In the tech community, there are countless entrepreneurs who think they have an idea that’s so original, it’s bound to change the world. But is creativity really the secret ingredient for disruption?
No, says Micahel Gough, Microsoft’s Corporate Vice President for Design of its Applications and Services group. He believes the quality of a product’s design and a team’s ability to execute are what really matters.
He shared his theory during a panel discussion that followed a screening of the documentary, “Design Disruptors,” in Seattle on Thursday:
“I think originality is vastly overrated. Almost all good ideas are emergent. They come from a thousand different places simultaneously. What we’re good at if we do our jobs well, and we enjoy our jobs, is seeing the context. So we see what’s happening out in the culture, we see what’s happening out in technology, and we make these cognitive leaps at the same time that thousands and thousands of other people are making the same damn leap. Ideas are cheap. In fact, every time somebody says to me ‘I’ve got this great idea,’ I just want to punch them.”
Using the new Facebook Stories feature as an example, Gough noted that there were likely “a couple hundred” employees who worked on the project.
“So you’re going to have to convince a hundred people that idea is worth making all of the effort,” Gough said. “That’s our job much more than being original or unique.”
Masuma Henry, executive director of design consultancy firm Artefact; Amazon Executive Creative Producer Cameron Campbell; and Facebook Product Designer Francis Luu joined Gough on the panel. Wall Street Journal reporter Jay Greene, author of Design Is How It Works: How the Smartest Companies Turn Products into Icons, moderated the discussion.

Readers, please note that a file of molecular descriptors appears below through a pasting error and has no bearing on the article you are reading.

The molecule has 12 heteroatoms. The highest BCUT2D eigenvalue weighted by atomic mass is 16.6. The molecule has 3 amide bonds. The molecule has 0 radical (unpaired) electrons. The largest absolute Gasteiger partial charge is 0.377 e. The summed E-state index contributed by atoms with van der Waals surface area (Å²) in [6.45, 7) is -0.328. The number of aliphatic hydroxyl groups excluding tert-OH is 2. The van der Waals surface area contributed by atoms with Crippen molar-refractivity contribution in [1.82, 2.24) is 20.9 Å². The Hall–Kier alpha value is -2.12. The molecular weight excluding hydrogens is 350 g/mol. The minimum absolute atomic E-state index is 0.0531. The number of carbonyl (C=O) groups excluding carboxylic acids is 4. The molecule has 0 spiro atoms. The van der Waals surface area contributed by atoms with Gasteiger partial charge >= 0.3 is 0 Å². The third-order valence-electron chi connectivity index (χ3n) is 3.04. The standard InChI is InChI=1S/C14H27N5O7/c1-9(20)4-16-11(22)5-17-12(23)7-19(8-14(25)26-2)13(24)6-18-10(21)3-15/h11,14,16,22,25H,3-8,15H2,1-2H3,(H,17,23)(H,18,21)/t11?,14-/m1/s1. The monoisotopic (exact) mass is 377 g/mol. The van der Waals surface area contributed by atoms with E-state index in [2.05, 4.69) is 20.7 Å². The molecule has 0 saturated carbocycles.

In essence, Gough said that innovation is all well and good. But a team of designers with the skills execute, he said, is what it takes to disrupt something. If you have that horsepower, it doesn’t really matter if someone else thought of the idea first, he noted.
Henry agreed that borrowing and improving on the ideas of competitors can be advantageous, but she said it can also stifle the mission of the designer.
“The idea of looking to the competition and what’s happening in the marketplace is a sound business idea, but it doesn’t always translate well to being creative and being a problem-solver,” she said.
The panelists shared their insights with a full house in the Cloud Room of Chophouse Row, a space that oozes intentional design in its own right. The venue is fastidiously decorated with industrial touches, chic mid-century modern furniture, warm wood and natural fibers. It’s just two floors up from the headquarters of Seattle design studio Tectonic, which hosted the event.
The discussion centered on design’s ascent to top priority for many technology firms, as users increasingly expect seamless, easy-to-adopt products.
The screening and panel were part of Tectonic’s ongoing mission to foster conversation and collaboration among members of Seattle’s design community.